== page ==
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Get Ashes OUT of the House (and away from the house)

March 16, 2012

This is a repeat topic for us.  However, this is happening so much lately that our fire investigators have made these questions part of their regular interview checklist:  “Has anyone cleaned out the woodstove lately?  What did they do with the ashes?”

We keep meeting people who’ve been putting fireplace ashes in cardboard boxes for years and had no problem.  Unfortunately our meetings occur in the yard of a home destroyed by fire.  We even helped with a fatality fire this year where the cause was found to be fireplace ashes in a box placed on the deck.

Vytenis Babrauskas is a highly respected fire prevention engineer (who happens to live in Washington State) and he notes that ashes have a low thermal conductivity.  That means that one hot ember won’t be felt unless you put your finger directly on it.  The rest of the ash bed will insulate the hot part and you won’t feel it.  We surmise that this is giving people a false sense of security and they think the ashes are dead and cold.  Unfortunately that has not been the case.

We’ve said before that ashes should only be taken out in a metal bucket or metal container with a tight-fitting lid.  A quick tour of hardware stores today showed it was harder to find a metal bucket than I thought it would be.  Most stores carry plastic buckets.  We’ve tested plastic buckets with ashes and they burn fairly quickly.

I found metal buckets and metal buckets with lids at Ace Hardware.  Another place to check is farm and feed stores.  Aslin Finch on Newport Highway had some.  Outside of those two, I was hard pressed to find metal buckets for sale.

Here are our guidelines for handling ashes from your fire place.  Please use this checklist next time you clean out your woodstove or fireplace:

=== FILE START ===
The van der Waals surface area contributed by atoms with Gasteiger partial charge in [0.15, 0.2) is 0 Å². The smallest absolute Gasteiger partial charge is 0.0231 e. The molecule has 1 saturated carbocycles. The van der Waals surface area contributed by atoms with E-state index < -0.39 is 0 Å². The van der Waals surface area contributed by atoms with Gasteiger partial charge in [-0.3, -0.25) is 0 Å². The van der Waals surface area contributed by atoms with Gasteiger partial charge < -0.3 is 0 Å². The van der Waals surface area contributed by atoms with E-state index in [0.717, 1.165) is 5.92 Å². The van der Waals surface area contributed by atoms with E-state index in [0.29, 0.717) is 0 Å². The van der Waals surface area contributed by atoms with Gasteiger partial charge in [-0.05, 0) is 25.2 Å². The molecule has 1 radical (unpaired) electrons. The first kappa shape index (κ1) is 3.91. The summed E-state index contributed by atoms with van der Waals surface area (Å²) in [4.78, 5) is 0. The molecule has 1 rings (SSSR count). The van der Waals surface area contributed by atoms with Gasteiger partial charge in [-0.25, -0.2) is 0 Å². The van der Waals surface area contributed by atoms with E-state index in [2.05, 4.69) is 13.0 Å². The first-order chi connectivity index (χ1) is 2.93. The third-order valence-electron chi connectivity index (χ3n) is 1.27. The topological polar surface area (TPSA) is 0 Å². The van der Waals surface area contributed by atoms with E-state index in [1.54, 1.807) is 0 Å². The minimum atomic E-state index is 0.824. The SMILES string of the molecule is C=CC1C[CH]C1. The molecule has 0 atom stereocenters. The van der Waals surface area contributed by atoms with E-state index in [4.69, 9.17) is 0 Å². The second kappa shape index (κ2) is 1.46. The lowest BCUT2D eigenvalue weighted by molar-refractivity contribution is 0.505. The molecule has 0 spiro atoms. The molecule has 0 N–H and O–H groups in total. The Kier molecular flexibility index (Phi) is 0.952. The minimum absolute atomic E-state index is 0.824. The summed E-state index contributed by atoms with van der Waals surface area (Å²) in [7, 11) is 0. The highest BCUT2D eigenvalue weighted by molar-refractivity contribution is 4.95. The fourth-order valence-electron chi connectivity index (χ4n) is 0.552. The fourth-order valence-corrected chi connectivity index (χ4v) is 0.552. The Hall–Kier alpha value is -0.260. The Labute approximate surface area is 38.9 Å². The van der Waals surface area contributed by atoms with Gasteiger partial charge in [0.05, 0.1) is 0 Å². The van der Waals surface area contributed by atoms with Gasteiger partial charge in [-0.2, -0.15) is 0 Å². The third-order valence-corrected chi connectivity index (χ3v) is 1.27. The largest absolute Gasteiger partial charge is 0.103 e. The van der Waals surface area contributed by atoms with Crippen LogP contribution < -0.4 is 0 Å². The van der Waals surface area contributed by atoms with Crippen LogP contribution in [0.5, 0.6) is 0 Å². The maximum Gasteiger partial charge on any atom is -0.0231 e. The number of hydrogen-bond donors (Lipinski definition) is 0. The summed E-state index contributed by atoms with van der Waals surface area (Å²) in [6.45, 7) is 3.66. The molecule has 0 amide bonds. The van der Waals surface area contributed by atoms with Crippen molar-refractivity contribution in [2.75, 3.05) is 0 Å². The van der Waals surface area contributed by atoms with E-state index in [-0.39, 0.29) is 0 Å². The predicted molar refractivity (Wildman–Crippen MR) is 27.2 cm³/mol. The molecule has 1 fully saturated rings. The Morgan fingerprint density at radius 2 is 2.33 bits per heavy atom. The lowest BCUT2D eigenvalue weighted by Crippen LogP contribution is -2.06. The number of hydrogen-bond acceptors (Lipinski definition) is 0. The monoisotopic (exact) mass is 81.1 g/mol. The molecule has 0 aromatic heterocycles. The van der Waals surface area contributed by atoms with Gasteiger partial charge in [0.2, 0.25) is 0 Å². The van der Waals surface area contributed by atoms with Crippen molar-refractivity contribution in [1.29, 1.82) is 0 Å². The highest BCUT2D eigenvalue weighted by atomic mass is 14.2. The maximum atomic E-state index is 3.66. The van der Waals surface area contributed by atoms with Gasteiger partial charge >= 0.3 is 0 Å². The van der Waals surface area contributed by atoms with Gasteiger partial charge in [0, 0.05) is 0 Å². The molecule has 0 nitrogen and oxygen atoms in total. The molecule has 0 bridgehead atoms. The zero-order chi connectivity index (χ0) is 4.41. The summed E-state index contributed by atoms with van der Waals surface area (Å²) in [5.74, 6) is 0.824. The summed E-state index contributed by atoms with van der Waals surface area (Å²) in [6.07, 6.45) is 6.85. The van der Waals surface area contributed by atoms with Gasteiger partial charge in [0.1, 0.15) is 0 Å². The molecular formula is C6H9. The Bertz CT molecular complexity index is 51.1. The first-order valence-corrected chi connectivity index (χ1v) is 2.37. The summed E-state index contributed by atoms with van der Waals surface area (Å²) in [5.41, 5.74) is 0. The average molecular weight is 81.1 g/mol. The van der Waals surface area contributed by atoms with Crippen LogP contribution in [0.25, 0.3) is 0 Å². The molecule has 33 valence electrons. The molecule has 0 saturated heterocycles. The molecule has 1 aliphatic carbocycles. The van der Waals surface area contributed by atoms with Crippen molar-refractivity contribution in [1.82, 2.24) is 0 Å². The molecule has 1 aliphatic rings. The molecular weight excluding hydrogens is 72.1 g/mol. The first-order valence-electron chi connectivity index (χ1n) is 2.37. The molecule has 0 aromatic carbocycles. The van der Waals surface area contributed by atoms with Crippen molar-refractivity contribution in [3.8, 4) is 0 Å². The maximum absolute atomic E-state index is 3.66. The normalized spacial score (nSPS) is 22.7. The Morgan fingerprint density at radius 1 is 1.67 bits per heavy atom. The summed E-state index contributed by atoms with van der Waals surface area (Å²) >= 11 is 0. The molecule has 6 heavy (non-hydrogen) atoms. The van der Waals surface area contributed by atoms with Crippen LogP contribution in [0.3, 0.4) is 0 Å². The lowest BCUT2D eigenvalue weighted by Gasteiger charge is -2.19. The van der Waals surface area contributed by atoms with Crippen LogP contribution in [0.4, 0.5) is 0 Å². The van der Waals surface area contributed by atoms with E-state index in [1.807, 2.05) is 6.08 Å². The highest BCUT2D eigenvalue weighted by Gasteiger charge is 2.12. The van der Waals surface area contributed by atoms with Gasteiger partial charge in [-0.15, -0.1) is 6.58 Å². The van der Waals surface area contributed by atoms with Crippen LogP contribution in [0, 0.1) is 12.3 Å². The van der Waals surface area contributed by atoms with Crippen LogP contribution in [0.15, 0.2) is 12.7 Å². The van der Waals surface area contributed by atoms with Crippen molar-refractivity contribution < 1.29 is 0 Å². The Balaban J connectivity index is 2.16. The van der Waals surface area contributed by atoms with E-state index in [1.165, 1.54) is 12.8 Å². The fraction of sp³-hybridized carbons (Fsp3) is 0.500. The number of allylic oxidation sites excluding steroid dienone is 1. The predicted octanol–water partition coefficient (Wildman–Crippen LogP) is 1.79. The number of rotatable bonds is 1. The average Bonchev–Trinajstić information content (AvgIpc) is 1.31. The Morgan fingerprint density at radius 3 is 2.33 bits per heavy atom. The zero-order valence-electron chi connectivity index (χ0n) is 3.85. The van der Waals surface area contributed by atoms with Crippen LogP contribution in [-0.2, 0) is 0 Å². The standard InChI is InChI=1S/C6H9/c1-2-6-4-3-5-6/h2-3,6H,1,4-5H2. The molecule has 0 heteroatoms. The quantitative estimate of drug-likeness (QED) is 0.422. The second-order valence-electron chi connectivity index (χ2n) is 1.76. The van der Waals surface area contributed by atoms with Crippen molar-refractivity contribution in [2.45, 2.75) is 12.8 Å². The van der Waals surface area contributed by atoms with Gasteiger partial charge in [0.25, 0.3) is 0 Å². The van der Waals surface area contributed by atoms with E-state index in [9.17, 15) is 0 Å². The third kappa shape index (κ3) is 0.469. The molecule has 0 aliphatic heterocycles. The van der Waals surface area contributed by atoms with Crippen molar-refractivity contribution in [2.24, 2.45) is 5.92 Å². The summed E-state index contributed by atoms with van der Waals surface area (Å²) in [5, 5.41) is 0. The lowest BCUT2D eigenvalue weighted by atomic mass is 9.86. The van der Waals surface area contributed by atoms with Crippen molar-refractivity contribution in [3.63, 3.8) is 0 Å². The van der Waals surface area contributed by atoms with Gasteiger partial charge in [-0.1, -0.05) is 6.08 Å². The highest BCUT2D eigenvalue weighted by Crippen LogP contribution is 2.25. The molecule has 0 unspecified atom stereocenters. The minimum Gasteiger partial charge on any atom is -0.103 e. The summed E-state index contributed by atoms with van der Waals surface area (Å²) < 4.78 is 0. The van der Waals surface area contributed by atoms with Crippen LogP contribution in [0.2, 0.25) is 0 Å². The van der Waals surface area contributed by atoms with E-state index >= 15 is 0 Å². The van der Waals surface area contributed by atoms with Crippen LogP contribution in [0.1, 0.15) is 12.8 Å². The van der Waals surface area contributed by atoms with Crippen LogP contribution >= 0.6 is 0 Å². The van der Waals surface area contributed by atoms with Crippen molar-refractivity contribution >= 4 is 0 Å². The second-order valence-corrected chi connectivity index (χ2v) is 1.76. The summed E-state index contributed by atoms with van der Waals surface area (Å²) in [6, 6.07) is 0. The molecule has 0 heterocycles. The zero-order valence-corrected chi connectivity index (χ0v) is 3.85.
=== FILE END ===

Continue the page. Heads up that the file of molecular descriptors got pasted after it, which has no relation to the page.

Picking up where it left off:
1. Wait until the wood burning appliance has cooled down.  Don’t remove ashes while they’re hot.
  2. Use a metal bucket or container with a tight-fitting lid for transporting the ashes.  Plastic buckets will melt if there is enough heat.  A tight-fitting lid will reduce fresh oxygen supply to the ashes.
  3. Get the ashes outside and away from the house immediately.  Don’t leave them sitting somewhere until you have a chance to dispose of them.  Get it done now!
  4. Pour water in with the ashes to ensure they’re out, wet and cold.  Then let them set for a week.  If you want to dispose of the ashes in the garbage, pour cold, wet, week-old ashes in your garbage can when you put it out for pickup.
  5. Better yet, sprinkle the ashes on your garden (not if you have straw, mulch, or any other combustible covering on the garden however).  If there is snow on the ground, that will help ensure your ashes get cold and wet.  Over the winter, that material will settle into your garden plot to be worked in next spring.


Babrauskas, V.  (2003).  Ignition handbook: Principles and applications to fire safety engineering, fire investigation, risk management and forensic science.  Issaquah, WA:  Fire Science Publishers.


From → Fire Prevention

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